No prescription required. Medication isn’t the only way to bring those levels down safely.
More than 100 million Americans have high cholesterol levels, which can contribute to a wide range of health problems including stroke and heart disease. While medication can help lower your cholesterol, there are also several lifestyle tweaks you can change right now that can make a big impact on your cholesterol levels. All five of these will also impact your weight, risk for chronic disease and overall health for the better, so they’re worth incorporating into your life regardless to lower cholesterol naturally.
Here are five research-backed methods to lower cholesterol naturally:
Stop cutting carbs
Consuming healthy, complex carbohydrates is a great way to lower your cholesterol naturally. Soluble fiber is only found in carbohydrate foods like whole grains, fruit and starchy veggies, and it plays a major role in removing cholesterol from the body.
Research shows simply consuming 5-10g soluble fiber per day can lower your total and LDL-cholesterol between 5-11 points. Try adding a quarter-cup of chickpeas to your favorite salad and enjoying some berries with your morning plate of eggs to start reaping the benefits.
Choose your fats wisely
You may think of saturated fat and trans fat as bad for your cholesterol but not all fats are bad. Some fats actually show to lower them. Consuming more omega-3 fats found in fatty fish and flaxseed improves your “good” HDL cholesterol levels, which help prevent plaque build-up.
Poly- and monounsaturated fats found in plant foods like avocados and nuts actually reduce the “bad” cholesterol in your body. Plus, these foods also come packaged with fiber, antioxidants and phytosterols, which all assist in lowering cholesterol and protecting the body from inflammation.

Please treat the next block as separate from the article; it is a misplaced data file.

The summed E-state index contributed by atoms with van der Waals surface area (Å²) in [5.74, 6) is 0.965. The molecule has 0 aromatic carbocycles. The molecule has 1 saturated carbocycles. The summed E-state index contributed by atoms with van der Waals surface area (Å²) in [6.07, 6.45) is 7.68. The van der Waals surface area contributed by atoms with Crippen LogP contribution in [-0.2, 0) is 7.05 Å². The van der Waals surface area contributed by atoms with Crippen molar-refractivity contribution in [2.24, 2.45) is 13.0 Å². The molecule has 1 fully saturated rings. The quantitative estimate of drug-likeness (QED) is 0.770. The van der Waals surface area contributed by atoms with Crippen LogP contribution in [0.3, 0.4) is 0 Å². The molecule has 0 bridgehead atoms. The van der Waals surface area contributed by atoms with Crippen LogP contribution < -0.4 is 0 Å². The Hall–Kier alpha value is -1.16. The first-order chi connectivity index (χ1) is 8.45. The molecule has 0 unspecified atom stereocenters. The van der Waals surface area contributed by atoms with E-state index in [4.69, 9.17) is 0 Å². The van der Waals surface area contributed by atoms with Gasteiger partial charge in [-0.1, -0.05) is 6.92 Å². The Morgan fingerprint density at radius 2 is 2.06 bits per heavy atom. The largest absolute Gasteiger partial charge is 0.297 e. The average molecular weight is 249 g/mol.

Your level of physical activity can actually have a huge impact on your cholesterol readings. One major review of related studies from the UKActive Research Institute found depending on the intensity of exercise, you can both raise “good” cholesterol and lower “bad” cholesterol.
Those with elevated cholesterol are advised to exercise five times per week for more than 30 minutes each time. This activity should include a mix of moderate-intensity aerobic exercise combined with moderate to high-intensity resistance training. Those with healthy cholesterol levels can aim for less intense exercise for optimal levels—a mix of moderate-intensity aerobic exercise and low-intensity resistance training five times a week for 30 minutes or more.
Additionally, regular exercise can help you reach a healthy weight—which is another major contributor to lowering cholesterol. Win-win!
Watch your alcohol intake
The American Heart Association says if you do drink alcohol, men should consume no more than two drinks per day, and women should stop after one, as drinking too much alcohol can actually raise triglyceride levels in your blood—which are also monitored with your cholesterol levels to determine the health of your lipid profile.
The AHA also says drinking too much increases your risk for high blood pressure, stroke, heart failure and increased calorie intake—all factors that impact cholesterol levels. The one exception here may be red wine—as studies show it has some heart-healthy antioxidant power—but you should still stick to the AHA’s drinking recommendations.
Jump on the probiotic trend
We are loving how widely available fermented foods like kimchi, sauerkraut and kombucha have become as more research continues to highlight the importance of having a healthy gut. Not only is your microbiome responsible for improving digestion and boosting your immune system, it also can impact our cholesterol.
The good bacteria found in probiotic foods help lower cholesterol levels, while kimchi in particular, contains compounds that can actually block cholesterol from being absorbed into the bloodstream. Just be sure to watch out for salt and sugar content when buying probiotic foods, as many can be high in one or the other.